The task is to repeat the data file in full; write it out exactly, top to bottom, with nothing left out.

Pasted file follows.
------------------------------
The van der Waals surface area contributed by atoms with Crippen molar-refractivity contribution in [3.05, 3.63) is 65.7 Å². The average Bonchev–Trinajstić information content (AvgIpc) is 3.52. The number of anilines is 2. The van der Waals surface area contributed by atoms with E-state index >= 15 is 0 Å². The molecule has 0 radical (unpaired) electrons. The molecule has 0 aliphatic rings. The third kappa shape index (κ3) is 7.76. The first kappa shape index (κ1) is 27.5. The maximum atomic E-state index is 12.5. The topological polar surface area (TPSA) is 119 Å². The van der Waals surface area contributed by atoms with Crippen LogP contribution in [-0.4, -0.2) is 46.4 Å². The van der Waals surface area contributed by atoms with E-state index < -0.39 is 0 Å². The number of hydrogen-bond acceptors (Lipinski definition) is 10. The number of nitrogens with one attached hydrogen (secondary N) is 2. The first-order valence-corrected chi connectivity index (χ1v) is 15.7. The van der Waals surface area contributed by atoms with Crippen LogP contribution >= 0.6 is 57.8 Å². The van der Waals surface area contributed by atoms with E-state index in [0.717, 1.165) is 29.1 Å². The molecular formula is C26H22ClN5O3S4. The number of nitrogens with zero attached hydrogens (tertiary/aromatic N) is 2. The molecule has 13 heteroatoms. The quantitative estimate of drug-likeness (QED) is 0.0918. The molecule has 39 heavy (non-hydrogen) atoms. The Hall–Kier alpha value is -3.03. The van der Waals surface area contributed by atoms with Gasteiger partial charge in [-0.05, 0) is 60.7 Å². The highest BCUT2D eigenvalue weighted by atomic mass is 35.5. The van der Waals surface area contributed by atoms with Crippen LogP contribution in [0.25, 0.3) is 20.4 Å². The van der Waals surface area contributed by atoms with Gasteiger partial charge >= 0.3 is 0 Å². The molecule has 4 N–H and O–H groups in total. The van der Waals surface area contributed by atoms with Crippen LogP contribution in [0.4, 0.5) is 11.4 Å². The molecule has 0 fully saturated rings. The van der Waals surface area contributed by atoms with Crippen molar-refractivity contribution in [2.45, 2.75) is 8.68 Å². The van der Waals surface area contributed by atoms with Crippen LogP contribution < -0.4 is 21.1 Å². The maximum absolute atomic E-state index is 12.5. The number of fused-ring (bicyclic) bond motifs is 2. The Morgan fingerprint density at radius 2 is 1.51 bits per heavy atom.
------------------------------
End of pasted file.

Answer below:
The van der Waals surface area contributed by atoms with Crippen molar-refractivity contribution in [3.05, 3.63) is 65.7 Å². The average Bonchev–Trinajstić information content (AvgIpc) is 3.52. The number of anilines is 2. The van der Waals surface area contributed by atoms with E-state index >= 15 is 0 Å². The molecule has 0 radical (unpaired) electrons. The molecule has 0 aliphatic rings. The third kappa shape index (κ3) is 7.76. The first kappa shape index (κ1) is 27.5. The maximum atomic E-state index is 12.5. The topological polar surface area (TPSA) is 119 Å². The van der Waals surface area contributed by atoms with Crippen LogP contribution in [-0.4, -0.2) is 46.4 Å². The van der Waals surface area contributed by atoms with E-state index < -0.39 is 0 Å². The number of hydrogen-bond acceptors (Lipinski definition) is 10. The number of nitrogens with one attached hydrogen (secondary N) is 2. The first-order valence-corrected chi connectivity index (χ1v) is 15.7. The van der Waals surface area contributed by atoms with Crippen LogP contribution >= 0.6 is 57.8 Å². The van der Waals surface area contributed by atoms with E-state index in [0.717, 1.165) is 29.1 Å². The molecular formula is C26H22ClN5O3S4. The number of nitrogens with zero attached hydrogens (tertiary/aromatic N) is 2. The molecule has 13 heteroatoms. The quantitative estimate of drug-likeness (QED) is 0.0918. The molecule has 39 heavy (non-hydrogen) atoms. The Hall–Kier alpha value is -3.03. The van der Waals surface area contributed by atoms with Gasteiger partial charge in [-0.05, 0) is 60.7 Å². The highest BCUT2D eigenvalue weighted by atomic mass is 35.5. The van der Waals surface area contributed by atoms with Crippen LogP contribution in [0.25, 0.3) is 20.4 Å². The van der Waals surface area contributed by atoms with Gasteiger partial charge >= 0.3 is 0 Å². The molecule has 4 N–H and O–H groups in total. The van der Waals surface area contributed by atoms with Crippen LogP contribution in [0.4, 0.5) is 11.4 Å². The molecule has 0 fully saturated rings. The van der Waals surface area contributed by atoms with Crippen molar-refractivity contribution in [2.45, 2.75) is 8.68 Å². The van der Waals surface area contributed by atoms with Crippen LogP contribution < -0.4 is 21.1 Å². The maximum absolute atomic E-state index is 12.5. The number of fused-ring (bicyclic) bond motifs is 2. The Morgan fingerprint density at radius 2 is 1.51 bits per heavy atom.